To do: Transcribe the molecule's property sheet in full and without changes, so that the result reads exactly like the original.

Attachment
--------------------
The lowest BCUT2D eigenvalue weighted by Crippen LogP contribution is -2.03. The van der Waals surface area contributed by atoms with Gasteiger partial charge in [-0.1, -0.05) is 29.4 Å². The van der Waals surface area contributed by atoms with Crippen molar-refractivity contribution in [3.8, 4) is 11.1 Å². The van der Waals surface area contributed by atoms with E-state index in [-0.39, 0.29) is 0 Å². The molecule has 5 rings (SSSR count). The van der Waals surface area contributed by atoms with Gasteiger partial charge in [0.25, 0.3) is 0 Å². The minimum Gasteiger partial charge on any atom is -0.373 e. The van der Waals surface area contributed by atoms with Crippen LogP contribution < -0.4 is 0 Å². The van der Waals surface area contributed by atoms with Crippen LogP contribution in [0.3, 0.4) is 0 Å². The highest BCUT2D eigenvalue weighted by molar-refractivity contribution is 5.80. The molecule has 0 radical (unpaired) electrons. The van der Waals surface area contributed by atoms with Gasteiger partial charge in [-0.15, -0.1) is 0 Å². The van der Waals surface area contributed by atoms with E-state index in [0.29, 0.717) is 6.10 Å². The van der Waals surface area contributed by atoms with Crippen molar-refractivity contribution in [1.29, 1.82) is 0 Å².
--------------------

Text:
The lowest BCUT2D eigenvalue weighted by Crippen LogP contribution is -2.03. The van der Waals surface area contributed by atoms with Gasteiger partial charge in [-0.1, -0.05) is 29.4 Å². The van der Waals surface area contributed by atoms with Crippen molar-refractivity contribution in [3.8, 4) is 11.1 Å². The van der Waals surface area contributed by atoms with E-state index in [-0.39, 0.29) is 0 Å². The molecule has 5 rings (SSSR count). The van der Waals surface area contributed by atoms with Gasteiger partial charge in [0.25, 0.3) is 0 Å². The minimum Gasteiger partial charge on any atom is -0.373 e. The van der Waals surface area contributed by atoms with Crippen LogP contribution < -0.4 is 0 Å². The van der Waals surface area contributed by atoms with Crippen LogP contribution in [0.3, 0.4) is 0 Å². The highest BCUT2D eigenvalue weighted by molar-refractivity contribution is 5.80. The molecule has 0 radical (unpaired) electrons. The van der Waals surface area contributed by atoms with Gasteiger partial charge in [-0.15, -0.1) is 0 Å². The van der Waals surface area contributed by atoms with E-state index in [0.29, 0.717) is 6.10 Å². The van der Waals surface area contributed by atoms with Crippen molar-refractivity contribution in [1.29, 1.82) is 0 Å².